James – The Misunderstood Apostle

Do you think that James understood the gospel of grace that Paul preached? In a recent series I argued that the Epistle of James may be the most misunderstood book in the New Testament. Indeed, some of the scriptures (e.g., James 2:24), seem to preach salvation by works in apparent conflict with the gospel of grace. But if you read his letter through the lens of the cross, all becomes clear: James was a preacher of grace.

Since that series, however, several readers have written to me to ask about Acts 15 and Acts 21. Stories in these chapters seem to suggest that James did not understand grace well at all. In Acts 15 James seems to put law on the Gentiles by telling them to do stuff, while in Acts 21 James seems concerned that Paul is telling foreign Jews to turn away from the law. Unfortunately, there isn’t much written about James in the Bible, so it’s not hard to draw some very different conclusions about James. Here are three:

(1)    James never grasped grace – at best he was preaching mixture
(2)    James didn’t understand grace initially – he speaks and writes as one on a journey
(3)    James understood grace as well as Paul, but he wrote for a different audience (Jews, not Gentiles)

Why is this important?

Your opinion of James matters a great deal because James wrote part of the Bible. How you view James will inevitably affect how you view God’s word. For instance, if you think that James never understood grace (conclusion number 1 above), it will lead you to reject either grace or James. Neither is a good outcome! If you subscribe to conclusion number 2, you may dismiss his epistle as elementary teaching. You may think, “it’s not for me, I know better.” Maybe you do, but you’re skating on thin ice any time you start second-guessing God’s word. However, if you think James understood grace, as I do, you will heed what he says and be blessed.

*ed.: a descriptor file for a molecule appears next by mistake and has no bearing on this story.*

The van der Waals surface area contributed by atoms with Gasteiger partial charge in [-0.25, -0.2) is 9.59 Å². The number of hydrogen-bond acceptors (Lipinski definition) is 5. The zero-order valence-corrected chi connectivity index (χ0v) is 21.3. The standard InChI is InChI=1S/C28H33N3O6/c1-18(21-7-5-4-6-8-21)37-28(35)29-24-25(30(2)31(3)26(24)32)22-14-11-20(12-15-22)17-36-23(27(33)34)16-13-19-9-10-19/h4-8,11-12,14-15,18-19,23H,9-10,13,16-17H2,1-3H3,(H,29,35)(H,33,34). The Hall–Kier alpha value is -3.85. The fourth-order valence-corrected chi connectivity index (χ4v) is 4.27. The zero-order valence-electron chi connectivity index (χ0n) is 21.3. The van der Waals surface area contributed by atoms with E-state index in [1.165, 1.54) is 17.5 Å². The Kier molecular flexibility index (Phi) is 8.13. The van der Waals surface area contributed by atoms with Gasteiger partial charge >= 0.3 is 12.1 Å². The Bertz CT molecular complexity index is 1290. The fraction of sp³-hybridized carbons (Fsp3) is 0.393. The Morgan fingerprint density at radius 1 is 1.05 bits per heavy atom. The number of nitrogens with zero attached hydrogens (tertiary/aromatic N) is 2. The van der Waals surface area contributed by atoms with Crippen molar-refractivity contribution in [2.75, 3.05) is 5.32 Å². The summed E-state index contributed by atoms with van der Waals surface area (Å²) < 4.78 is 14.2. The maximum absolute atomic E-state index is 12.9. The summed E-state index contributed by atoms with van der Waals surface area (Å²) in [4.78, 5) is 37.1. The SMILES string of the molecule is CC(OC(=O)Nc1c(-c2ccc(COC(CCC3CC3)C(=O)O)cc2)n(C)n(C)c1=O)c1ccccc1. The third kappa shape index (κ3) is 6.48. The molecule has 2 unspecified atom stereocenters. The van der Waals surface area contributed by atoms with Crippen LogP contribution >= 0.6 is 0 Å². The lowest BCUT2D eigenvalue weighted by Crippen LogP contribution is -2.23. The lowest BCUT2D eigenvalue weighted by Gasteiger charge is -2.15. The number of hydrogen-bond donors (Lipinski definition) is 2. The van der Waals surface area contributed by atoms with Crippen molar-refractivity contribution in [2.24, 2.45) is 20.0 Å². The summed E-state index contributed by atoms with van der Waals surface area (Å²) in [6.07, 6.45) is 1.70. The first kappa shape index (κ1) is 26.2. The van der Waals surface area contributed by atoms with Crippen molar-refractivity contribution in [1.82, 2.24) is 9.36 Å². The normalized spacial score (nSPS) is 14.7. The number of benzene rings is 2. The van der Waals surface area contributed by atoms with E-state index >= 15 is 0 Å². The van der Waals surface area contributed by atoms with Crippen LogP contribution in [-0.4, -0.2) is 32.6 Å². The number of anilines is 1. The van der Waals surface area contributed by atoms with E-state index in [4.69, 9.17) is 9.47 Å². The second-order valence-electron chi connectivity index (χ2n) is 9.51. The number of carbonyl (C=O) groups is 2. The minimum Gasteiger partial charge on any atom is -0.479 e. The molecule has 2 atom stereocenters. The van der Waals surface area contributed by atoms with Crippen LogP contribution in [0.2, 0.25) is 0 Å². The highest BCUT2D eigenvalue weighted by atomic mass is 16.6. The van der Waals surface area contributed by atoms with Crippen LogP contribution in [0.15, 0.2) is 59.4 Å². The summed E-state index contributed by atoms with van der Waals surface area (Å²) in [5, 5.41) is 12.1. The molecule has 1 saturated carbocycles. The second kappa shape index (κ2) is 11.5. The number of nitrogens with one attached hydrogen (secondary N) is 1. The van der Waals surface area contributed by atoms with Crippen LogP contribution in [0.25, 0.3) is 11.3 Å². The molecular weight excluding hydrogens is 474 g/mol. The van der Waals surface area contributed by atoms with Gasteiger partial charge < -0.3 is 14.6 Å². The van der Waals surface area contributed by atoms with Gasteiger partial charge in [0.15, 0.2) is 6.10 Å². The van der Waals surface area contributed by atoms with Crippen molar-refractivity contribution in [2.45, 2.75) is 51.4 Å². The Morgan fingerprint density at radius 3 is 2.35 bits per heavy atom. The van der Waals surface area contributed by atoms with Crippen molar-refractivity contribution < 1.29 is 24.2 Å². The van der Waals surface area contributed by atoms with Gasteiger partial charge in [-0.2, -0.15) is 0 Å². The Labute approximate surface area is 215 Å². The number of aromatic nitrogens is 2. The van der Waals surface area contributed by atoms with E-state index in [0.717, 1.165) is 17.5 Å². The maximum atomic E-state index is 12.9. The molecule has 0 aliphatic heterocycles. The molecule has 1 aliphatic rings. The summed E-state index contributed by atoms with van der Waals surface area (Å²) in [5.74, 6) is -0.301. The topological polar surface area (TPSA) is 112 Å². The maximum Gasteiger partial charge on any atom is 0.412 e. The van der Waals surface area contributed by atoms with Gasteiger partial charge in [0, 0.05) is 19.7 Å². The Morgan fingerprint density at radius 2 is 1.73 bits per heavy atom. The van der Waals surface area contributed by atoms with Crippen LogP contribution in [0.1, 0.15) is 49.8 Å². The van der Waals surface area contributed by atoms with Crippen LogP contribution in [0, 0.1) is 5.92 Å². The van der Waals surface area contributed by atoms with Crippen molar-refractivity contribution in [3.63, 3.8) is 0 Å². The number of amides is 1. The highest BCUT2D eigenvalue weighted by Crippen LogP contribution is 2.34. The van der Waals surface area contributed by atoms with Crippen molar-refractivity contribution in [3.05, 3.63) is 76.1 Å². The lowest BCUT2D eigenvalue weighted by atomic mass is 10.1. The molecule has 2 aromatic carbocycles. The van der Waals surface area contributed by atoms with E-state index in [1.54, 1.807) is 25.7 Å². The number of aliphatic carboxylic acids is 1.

As Christians are utterly divided on their view of James, allow me to address these different positions a little more closely.

Conclusion 1: James never grasped grace

If it’s not grace it must be works. If you think James preaches works and this leads you to do stuff to make yourself righteous, then you have set aside grace and made the cross of no effect. The choice seems to be James or Jesus. Martin Luther wasn’t having any of that so he decided to cut James’s epistle right out of his Bible. Problem solved! But it’s never a good idea to reach for the scissors any time you read something you don’t understand.

My strong view is that James did not preach salvation by works any more than Paul did, at least not works as some define the term. When James writes about works he provides clear examples of the types of work he has in mind. When he says “faith without works is dead” (2:20), he refers to the works of Abraham in the very next verse. It is likely that James was thinking of a conversation Jesus had with the Pharisees in John 8. In that passage Jesus clearly distinguishes the works of Abraham from the religious works of the self-righteous Pharisees. Then when James says “a person is justified by works and not faith alone” (Jas 2:24), he refers to the works of Rahab. The point is this: If we define works differently from James, we may miss his meaning and miss grace.

Conclusion 2: James didn’t understand grace at first

This seems to be the view of many scholars and some of my readers. They dismiss his epistle as elementary teaching or primitive Christianity. Was James contradicting Paul? No, they say, for he wrote his letter before Paul had written anything. James, bless his soul, was well-meaning but ignorant. Nice save, but there’s just one problem – we don’t know for sure when James wrote his epistle.

Scholars who say that James was written early tend to argue that James didn’t get grace. Ask them why they think James was written early and they say “because he didn’t understand grace.” Ask them why they think James didn’t understand grace and they say “because he wrote early.” This is circular reasoning. For all we know, James had a copy of Romans sitting on his desk when he penned his own epistle.